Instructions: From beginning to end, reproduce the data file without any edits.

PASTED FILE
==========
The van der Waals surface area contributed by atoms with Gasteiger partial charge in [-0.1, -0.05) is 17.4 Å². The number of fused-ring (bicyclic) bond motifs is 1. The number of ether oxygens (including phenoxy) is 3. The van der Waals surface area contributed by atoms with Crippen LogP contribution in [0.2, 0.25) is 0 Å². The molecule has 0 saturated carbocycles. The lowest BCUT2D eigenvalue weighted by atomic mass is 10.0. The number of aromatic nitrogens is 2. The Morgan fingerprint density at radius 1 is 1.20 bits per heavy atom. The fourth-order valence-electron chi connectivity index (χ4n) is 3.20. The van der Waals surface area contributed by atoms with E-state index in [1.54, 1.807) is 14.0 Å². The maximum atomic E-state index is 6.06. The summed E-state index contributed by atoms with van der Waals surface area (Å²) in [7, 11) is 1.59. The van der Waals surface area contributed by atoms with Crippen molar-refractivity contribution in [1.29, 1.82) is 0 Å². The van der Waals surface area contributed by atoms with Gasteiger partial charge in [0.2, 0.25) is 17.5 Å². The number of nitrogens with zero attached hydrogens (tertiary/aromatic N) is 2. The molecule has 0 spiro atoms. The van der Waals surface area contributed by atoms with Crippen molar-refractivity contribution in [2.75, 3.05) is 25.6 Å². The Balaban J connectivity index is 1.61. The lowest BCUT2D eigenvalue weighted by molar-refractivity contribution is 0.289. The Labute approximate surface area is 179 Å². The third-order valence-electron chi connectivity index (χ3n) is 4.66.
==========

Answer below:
The van der Waals surface area contributed by atoms with Gasteiger partial charge in [-0.1, -0.05) is 17.4 Å². The number of fused-ring (bicyclic) bond motifs is 1. The number of ether oxygens (including phenoxy) is 3. The van der Waals surface area contributed by atoms with Crippen LogP contribution in [0.2, 0.25) is 0 Å². The molecule has 0 saturated carbocycles. The lowest BCUT2D eigenvalue weighted by atomic mass is 10.0. The number of aromatic nitrogens is 2. The Morgan fingerprint density at radius 1 is 1.20 bits per heavy atom. The fourth-order valence-electron chi connectivity index (χ4n) is 3.20. The van der Waals surface area contributed by atoms with E-state index in [1.54, 1.807) is 14.0 Å². The maximum atomic E-state index is 6.06. The summed E-state index contributed by atoms with van der Waals surface area (Å²) in [7, 11) is 1.59. The van der Waals surface area contributed by atoms with Crippen molar-refractivity contribution in [1.29, 1.82) is 0 Å². The van der Waals surface area contributed by atoms with Gasteiger partial charge in [0.2, 0.25) is 17.5 Å². The number of nitrogens with zero attached hydrogens (tertiary/aromatic N) is 2. The molecule has 0 spiro atoms. The van der Waals surface area contributed by atoms with Crippen molar-refractivity contribution in [2.75, 3.05) is 25.6 Å². The Balaban J connectivity index is 1.61. The lowest BCUT2D eigenvalue weighted by molar-refractivity contribution is 0.289. The Labute approximate surface area is 179 Å². The third-order valence-electron chi connectivity index (χ3n) is 4.66.